The Sun is a huge ball of fire which is running on the principles of nuclear physics and is providing energy to the Earth.
As a result of the energy of the sun, life is flourishing on earth which will not last forever.
There will come a time when the source of the earth's energy will run out. All the hydrogen fuel of the Sun will be exhausted. After this, a situation of solar anarchy will arise.
As the Sun's fuel runs out, it will take the form of a red giant about five billion years from now and it will go hunting in our solar system and it will engulf the inner planets Mercury, Venus and possibly Earth.
But don't worry, by then our civilization will likely and hopefully have gone far beyond the planet.
Researchers have revealed in a new study that when a planet is swallowed up by an expanding star, there are forces acting on it.
The study submitted for publication in the Royal Astronomical Journal states that interactions of a planet or brown dwarf with the hot gas in the outer envelope of a sun-like star.
It can lead to a range of outcomes depending on the size of the engulfed object and the stage of the star's evolution.
The researchers performed three-dimensional hydrodynamical simulations of the flow around a planet encased in a stellar envelope.
They found that when the Sun eats away at its planets it can increase the brightness of a Sun-like star by several orders of magnitude for several thousand years, depending on the mass of the encircled object and the star's evolutionary stage.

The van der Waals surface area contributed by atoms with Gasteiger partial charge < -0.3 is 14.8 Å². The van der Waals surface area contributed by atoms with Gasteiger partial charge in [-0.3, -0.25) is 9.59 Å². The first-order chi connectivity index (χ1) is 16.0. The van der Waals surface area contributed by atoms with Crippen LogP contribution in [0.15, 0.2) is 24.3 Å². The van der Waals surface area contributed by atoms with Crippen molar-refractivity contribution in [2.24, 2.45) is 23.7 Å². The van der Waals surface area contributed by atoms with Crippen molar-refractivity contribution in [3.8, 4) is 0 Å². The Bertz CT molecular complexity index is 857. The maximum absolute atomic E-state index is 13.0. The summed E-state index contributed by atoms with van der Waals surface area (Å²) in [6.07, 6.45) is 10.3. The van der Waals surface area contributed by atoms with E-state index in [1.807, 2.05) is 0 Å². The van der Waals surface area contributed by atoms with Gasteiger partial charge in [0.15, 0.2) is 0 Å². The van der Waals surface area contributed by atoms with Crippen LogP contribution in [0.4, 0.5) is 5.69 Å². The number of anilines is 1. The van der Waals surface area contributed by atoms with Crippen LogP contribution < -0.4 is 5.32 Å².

"As the planet travels inside the star, drag forces transfer energy from the planet to the star, and the stellar envelope can become unbound if the transferred energy exceeds its binding energy" said lead author Ricardo Yarza, at the University of California, said in a statement.
However, his team noted that since evolved stars can be hundreds or thousands of times larger than their planets.
This disparity of scales makes it difficult to perform simulations that accurately model the physical processes occurring at each scale.
His team further found that any planet smaller than about 100 times the mass of Jupiter cannot break out of the envelope of a Sun-like star before it expands to about 10 times the Sun's radius.
The results of the study could be incorporated into future work to explore the impact of the impact on star structure.
The European Space Agency recently revealed that with an age of about 4.57 billion years, the Sun is currently in its comfortable middle age, fusing hydrogen into helium and is generally stable.
As soon as the hydrogen is depleted in its core, and the fusion process begins to change, it will turn into a red giant star, reducing its surface temperature in the process.